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Narratives, Propaganda & 'Smart' Power in the Ukraine Conflict, Part 1: Narrative Clash

Jul 19, 2022


Note from the CPD Blog Manager: This is part one of a two-part essay based on a talk, “Narratives, Propaganda and 'Smart' Power in the Ukraine Conflict,” that the author delivered at Johns Hopkins University, SAIS Europe, Bologna, Italy on April 28, 2022. Read part two here.

All commentators agree that this is a 'hybrid' war. This means that alongside all the traditional military firepower, we see in action every imaginable form of propaganda, information, disinformation, misinformation, overt and covert, aimed at domestic audiences, international audiences and all those directly involved at every level.  

But in the Ukraine conflict, propaganda is most distinctively born out of political, historical and cultural narratives.

In 2019 the distinguished Russia specialist Angela Stent warned that even before the Russian invasion of Crimea in 2014, “[t]he dueling narratives have, in the past few years, become deadly.” The Kremlin views Ukraine’s international orientation as an existential question, Stent explained. Ukrainians feel the same, involving their “continued sovereignty and existence[.] ... Russia’s recent actions have helped unify what was until recently a Ukrainian identity divided between East and West.”

The Clash of Narratives in Ukraine  

In May 2022, the Slovenian philosopher Slavoj Žižek wrote, "[S]imply trying to prove that Russian claims are false misses the the point made by Aleksandr Dugin, Vladimir Putin’s court philosopher: ‘Post-modernity shows that every so-called truth is a matter of believing. So we believe in what we do, we believe in what we say. And that is the only way to define the truth. So we have our special Russian truth that you need to accept.'"

One version of this truth was offered in 2016 by a Russian economist and commentator, Mikhail Khazin, who stated that Ukraine has “several million people [not loyal to Russia]” who “need to be partially eliminated and partially squeezed out. He added, "'New Russia'" (the territories from Kharkiv, Odessa, Zaporizhzhia and Dnipropetrovsk) “should be joined to the Russian regions, with full denazification, deukrainization. ... [and that Russia should institute a] “complete ban on Ukrainian fonts, Ukrainian texts, programs on [the] Ukrainian language, on teaching Ukrainian—i.e. completely. … [These implementations will cause a] “surplus population—let the surplus population go to the [Russian] Far East.”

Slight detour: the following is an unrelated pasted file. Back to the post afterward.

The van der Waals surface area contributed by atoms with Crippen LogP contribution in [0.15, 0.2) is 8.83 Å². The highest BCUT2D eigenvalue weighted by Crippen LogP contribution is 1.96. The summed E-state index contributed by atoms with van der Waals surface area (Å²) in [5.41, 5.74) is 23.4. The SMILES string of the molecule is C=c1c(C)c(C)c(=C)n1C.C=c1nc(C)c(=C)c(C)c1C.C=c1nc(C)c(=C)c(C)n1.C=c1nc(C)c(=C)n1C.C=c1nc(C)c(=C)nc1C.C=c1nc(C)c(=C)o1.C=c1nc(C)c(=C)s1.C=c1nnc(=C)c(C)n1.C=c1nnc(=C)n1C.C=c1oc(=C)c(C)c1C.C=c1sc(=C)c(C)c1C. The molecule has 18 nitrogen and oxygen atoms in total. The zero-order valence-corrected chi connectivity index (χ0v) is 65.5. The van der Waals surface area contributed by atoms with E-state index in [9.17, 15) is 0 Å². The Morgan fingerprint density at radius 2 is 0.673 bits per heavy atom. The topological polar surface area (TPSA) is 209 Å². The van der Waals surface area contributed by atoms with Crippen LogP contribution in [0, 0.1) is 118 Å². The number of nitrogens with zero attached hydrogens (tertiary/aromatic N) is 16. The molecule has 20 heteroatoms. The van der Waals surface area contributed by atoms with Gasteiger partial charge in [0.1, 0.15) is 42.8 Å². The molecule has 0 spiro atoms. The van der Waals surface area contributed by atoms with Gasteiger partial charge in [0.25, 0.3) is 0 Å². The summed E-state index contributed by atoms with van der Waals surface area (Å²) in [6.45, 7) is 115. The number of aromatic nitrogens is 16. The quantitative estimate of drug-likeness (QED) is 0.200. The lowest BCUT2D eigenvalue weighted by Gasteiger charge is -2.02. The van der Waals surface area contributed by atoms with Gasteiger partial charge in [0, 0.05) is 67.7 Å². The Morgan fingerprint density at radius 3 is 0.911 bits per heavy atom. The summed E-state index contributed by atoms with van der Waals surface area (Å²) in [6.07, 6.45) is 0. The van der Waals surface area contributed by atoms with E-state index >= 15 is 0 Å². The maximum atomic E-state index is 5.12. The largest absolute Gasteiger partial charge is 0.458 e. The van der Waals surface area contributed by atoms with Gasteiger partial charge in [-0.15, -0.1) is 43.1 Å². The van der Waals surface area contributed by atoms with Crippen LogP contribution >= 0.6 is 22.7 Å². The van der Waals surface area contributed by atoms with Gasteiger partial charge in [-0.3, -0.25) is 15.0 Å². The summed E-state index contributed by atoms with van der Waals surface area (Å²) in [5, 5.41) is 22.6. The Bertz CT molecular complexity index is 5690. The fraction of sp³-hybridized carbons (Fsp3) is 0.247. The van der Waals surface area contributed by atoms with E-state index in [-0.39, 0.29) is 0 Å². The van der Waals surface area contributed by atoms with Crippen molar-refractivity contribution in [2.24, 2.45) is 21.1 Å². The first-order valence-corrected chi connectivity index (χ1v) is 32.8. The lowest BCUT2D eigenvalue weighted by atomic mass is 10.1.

In a recent piece on, an outfit called Newsguard reported that it has tracked 236 Russian sites spreading disinformation about the war. Putin’s personal, tortured rewriting of the entire story of Ukraine’s indissoluble place in Russian history reached its climax with a 5,000-word essay published in July 2021. His conclusion:

"I am confident that true sovereignty of Ukraine is possible only in partnership with Russia. Our spiritual, human and civilizational ties formed for centuries and have their origins in the same sources, they have been hardened by common trials, achievements and victories. Our kinship has been transmitted from generation to generation. It is in the hearts and the memory of people living in modern Russia and Ukraine, in the blood ties that unite millions of our families. Together we have always been and will be many times stronger and more successful. For we are one people."